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Irish tread well-worn territory in victory

SOUTH BEND, Ind. -- The pop group OK Go performed with the Notre Dame marching band at halftime of Saturday's game against Pittsburgh. They became famous for a video of their song "Here It Goes Again" in which they performed a choreographed dance on treadmills.

OK Go provides the perfect imagery for the Fighting Irish, who are on a seemingly continual loop. Every game, even victories like the 23-17 one over Pitt, are full of starts and stops, streaks and reversals.

The one constant is inconsistency. Against the Panthers, Notre Dame led 20-3 in the third quarter after one of its best offensive stretches of the season early on. Yet the game turned into a typical heart-stopper, with the defense having to twice stonewall Pitt in the final minutes to avoid another stupefying loss. Here it goes again, indeed.

"We are really good at stubbing our toe," head coach Brian Kelly said. "But that's us. So you're going to have to get used to it. I'm trying to get used to it or it's going to make me look really old, really quick."

Legions of little mistakes conspired to keep the Irish from running away with this one in the second half. Quarterback Dayne Crist looked as sharp as he had all year in completing 12 straight passes in the first half, leading a super-speed, no-huddle attack on a pair of touchdown marches.

But Crist, who has run hot and cold all year, was just 12-of-27 outside of that dandy dozen. The offense managed only 36 yards of offense in the third quarter and failed to score a touchdown in the second half. Crist missed a wide-open (though literally hamstrung by injury) Kyle Rudolph after a Pitt linebacker Greg Williams misplayed and then cramped up in coverage. Tight end Mike Ragone dropped a pass with nothing but green around him when a first down would have all but ended the game. Another potential clincher vanished when a long Michael Floyd touchdown was called back for an illegal pick on Theo Riddick.

All the errors are fixable, but the biggest issue -- still -- is a lack of killer instinct to put wobbly opponents away.

"That's something everyone is very cognizant of, and something we all want to achieve on offense," Crist said of landing a knockout blow. "It's just experience. And experience together."

The offense can look devastatingly effective at times, as it did in a 21-point first quarter last week at Boston College, and completely pedestrian in others. Kelly admits he is "micromanaging" Crist and the play calling right now while players figure everything out. That's one reason why the Irish used a lot of short passes and un-Kelly-esque clock-burning drives against Pitt.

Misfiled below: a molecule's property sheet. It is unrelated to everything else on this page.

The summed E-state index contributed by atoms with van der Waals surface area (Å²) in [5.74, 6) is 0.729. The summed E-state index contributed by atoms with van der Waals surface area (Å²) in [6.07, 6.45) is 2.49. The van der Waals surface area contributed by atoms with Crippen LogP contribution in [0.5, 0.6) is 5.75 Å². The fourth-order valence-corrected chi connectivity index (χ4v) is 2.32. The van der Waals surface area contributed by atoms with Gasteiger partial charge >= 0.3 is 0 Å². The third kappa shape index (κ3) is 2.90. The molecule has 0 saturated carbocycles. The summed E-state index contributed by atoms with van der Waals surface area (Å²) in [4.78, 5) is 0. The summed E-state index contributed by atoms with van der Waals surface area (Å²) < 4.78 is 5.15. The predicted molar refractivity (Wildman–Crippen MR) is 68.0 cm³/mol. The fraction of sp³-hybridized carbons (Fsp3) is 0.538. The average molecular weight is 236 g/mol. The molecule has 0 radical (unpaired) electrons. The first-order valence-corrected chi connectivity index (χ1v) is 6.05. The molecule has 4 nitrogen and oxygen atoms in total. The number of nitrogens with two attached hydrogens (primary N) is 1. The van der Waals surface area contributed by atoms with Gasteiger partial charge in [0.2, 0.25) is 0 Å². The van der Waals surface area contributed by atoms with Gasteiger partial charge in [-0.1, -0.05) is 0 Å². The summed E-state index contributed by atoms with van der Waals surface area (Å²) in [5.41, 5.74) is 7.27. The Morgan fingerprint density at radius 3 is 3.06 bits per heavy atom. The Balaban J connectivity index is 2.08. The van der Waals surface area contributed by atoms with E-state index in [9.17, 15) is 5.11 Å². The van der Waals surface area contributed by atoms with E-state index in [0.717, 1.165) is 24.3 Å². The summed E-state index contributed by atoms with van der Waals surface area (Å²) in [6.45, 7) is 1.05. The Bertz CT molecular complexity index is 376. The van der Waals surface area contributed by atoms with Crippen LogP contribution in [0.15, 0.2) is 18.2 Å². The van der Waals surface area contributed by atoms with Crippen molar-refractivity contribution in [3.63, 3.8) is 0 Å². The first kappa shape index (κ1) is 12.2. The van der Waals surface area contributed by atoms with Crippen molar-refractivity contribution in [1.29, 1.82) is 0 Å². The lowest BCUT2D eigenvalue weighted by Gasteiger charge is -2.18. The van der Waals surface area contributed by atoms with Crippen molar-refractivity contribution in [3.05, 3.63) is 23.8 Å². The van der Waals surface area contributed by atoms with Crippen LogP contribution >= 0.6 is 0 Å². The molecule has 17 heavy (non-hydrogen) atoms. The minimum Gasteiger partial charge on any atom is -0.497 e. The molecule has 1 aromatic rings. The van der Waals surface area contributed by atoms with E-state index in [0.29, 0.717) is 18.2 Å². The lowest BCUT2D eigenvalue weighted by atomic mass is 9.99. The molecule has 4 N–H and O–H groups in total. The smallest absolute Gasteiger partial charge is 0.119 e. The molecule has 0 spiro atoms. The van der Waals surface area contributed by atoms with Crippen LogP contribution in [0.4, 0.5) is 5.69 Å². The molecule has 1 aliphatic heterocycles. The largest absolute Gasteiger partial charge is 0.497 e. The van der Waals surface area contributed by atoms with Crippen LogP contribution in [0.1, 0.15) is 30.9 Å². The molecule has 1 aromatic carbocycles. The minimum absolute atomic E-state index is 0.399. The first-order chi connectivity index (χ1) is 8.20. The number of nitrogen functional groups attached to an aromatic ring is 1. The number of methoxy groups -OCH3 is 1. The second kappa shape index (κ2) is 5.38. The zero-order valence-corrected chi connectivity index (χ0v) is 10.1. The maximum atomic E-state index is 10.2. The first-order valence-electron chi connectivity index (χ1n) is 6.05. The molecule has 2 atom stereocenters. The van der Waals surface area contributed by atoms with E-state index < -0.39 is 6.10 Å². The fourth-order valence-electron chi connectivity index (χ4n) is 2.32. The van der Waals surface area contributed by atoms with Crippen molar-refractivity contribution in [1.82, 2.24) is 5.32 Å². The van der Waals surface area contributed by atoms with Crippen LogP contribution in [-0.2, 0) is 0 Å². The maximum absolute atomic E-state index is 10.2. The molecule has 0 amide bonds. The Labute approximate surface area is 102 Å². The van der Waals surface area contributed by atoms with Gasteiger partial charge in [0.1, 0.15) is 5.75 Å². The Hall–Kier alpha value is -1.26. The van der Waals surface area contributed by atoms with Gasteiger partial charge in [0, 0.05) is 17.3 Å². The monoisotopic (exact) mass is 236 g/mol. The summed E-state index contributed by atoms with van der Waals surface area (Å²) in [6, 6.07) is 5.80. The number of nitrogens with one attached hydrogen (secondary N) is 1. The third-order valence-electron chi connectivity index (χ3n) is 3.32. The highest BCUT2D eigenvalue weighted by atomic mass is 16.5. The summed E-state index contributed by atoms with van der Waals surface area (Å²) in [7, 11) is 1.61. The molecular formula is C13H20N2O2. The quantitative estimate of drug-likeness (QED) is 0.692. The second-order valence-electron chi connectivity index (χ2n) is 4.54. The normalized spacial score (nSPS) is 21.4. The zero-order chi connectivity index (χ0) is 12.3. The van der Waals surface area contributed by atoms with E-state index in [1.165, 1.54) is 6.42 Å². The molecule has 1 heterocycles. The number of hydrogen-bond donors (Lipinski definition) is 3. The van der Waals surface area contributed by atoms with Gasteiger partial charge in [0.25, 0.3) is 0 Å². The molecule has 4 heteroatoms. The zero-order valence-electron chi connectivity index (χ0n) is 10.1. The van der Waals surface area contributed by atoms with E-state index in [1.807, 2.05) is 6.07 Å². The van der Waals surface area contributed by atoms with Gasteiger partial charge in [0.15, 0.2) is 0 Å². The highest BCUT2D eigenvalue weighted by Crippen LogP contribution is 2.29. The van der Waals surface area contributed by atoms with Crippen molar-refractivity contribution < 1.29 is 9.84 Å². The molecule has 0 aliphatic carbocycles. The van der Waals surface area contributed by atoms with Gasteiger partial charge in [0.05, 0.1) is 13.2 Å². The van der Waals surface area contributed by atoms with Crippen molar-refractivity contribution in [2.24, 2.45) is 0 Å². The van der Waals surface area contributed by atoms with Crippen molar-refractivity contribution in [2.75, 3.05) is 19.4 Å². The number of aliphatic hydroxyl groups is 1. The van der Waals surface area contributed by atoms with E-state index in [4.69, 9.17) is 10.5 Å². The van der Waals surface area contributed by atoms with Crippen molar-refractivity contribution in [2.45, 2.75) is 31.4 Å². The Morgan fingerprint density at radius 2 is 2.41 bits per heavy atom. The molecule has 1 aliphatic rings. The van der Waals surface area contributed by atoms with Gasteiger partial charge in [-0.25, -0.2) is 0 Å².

"It's not a beauty contest yet for us," Kelly said. "It's certainly not that. But my job is to get Notre Dame to win football games, and we're starting to do that."

The Irish may seem like they're running in place with a 3-3 record, but simple survival in the opening six-game stretch was key. Things had a way of evening out; Michigan, Michigan State and Stanford were all a little feistier than most expected in the preseason, while Purdue, Boston College and Pittsburgh have all struggled more than predicted.

Notre Dame beat the teams it should have beaten, and now comes a welcome stretch of games with Western Michigan, Navy and Tulsa lined up. The Irish have a chance to get some momentum going before the Nov. 13 showdown at home against Utah.

"We feel like we're progressing in a positive way," Floyd said. "We're feeling good having these [last] two games under our belt as victories. We feel we can do anything right now."

Offensive hiccups aside, several positives came out of the Pitt win.

Special teams shined, as David Ruffer continued his record streak of perfection. He's now 16-for-16 on career field goals after drilling three more Saturday, including a no-doubt 50-yarder after a bobbled hold. The punt team pinned Pitt deep in its own territory repeatedly, most importantly on the final two possessions with the game on the line. The defense held the Panthers without a first down on those two tense drives. And the Irish did not commit a turnover.

"We did some good things today and some things we'd like to correct," Crist said. "But the best thing was, we got a win while doing it."

Kelly says Notre Dame can continue to win while learning on the fly, and the rest of the schedule surely helps in that regard. He said the team is developing a belief that it will win close games. He sees a time coming when everything starts to click and the treadmill dance stops.

"All things will be OK," he said, smiling.

And maybe that's when the Irish will really be on the go.